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Food rules: Help for the terminally confused

Sheesh! I am so sick of changing nutritional advice. When I was young, bread and potatoes made you fat. My grandmother said so. But, by some miracle, 30 years later, these same foods didn’t make you fat. No, it was just the buttery toppings you put on them. So said the nutritionists back then and we got permission to carbo-load. And now, deep into the age of the glycemic index, bread and potatoes make you fat again.

There are a gaggle of other confusions. Eat meat – you need it to be big and strong. Or, don’t eat meat – draft horses don’t eat meat and they are big and strong. Or, got milk? Good. But, on the other hand, milk is food for baby cows, not for humans: lactose intolerance tells us so.

And on and on until you want to throw in the towel and eat anything that fits in your mouth. So will someone out there please boil it down and tell us what is true? Are there any enduring truths, some universal rules to guide us as we trundle our carts around the supermarket?



Enter best-selling author, Michael Pollan, he who has made it his business to seek out the basics of nutrition. His most recent book is a short and sweet little thing called “Food Rules: An Eater’s Manual. The book answers the questions: What should I eat? How should I eat? Pollan distills world-wide nutritional research into short guideposts. You can read his book in one evening.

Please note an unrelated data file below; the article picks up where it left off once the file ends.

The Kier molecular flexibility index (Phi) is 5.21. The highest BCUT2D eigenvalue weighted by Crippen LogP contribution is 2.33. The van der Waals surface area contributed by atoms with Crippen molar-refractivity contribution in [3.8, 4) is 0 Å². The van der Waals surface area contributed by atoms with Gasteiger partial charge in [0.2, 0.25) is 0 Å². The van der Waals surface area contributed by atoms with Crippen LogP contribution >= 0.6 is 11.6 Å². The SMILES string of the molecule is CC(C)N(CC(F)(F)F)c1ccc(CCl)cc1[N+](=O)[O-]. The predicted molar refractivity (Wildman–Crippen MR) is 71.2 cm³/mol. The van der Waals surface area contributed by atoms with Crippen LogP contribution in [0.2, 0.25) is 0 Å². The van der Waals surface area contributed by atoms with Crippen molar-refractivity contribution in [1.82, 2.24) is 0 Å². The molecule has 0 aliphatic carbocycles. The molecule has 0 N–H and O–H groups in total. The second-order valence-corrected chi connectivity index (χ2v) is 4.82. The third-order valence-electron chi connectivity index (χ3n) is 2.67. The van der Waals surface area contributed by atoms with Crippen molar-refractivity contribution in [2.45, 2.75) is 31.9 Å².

Because people who eat the typical Western diet – processed foods, a lot of meat, much sugar, much fat – suffer from a high rate of Western diseases: obesity, type 2 diabetes, cardiovascular disease and cancer. It’s that simple: our diet makes us sick.




Pollan’s mantra is this: Eat food, mostly plants, not too much. And by food, Pollan means the plants and animals people have been eating for generations, not the highly processed foods that are coming to dominate the American diet.

In all, there are 64 tips in Food Rules, including such gems as: Don’t eat breakfast cereals that change the color of the milk. Also: If it comes from a plant, eat it. If it was made in a plant, don’t.

If learning the food rules has exhausted you and you’d like to let someone else whip up a meal that Pollan would like, check out the Thai Kitchen Restaurant, 149 South Auburn, Grass Valley, open under new management and nicely refurbished. Even Cranky Pants will eat his veggies when the ladies at Thai Kitchen cook them up nice and crisp. You can choose to add beef, pork, chicken or tofu to their dishes – so all the taste bases are covered. Whole grain rice is available and delicious. Weekday lunches include soup and steamed rice and are just $8.95.

The Thai Kitchen menu is on page 40 of Waiters on the Go, a publication listing the take-out menus of Nevada County’s favorite restaurants. Several of them advertise their veggie options including Beach Hut Deli, Amigo’s, Afternoon Deli, Briarpatch, Diego’s, India Oven and Summer Thymes.

Call Waters On the Go at (530) 477-2899 or pick up their publication at many of our local restaurants. Online menus and info at waitersonthegoonline.com. Delivery charges range from $8.99 to 14.99.

Now to convince Cranky Pants we need to order out for broccoli.

Mel Walsh is a gerontologist, author and columnist. Her book, Hot Granny, is available at The Book Seller in Grass Valley. Visit Mel at http://www.melwalsh.com.


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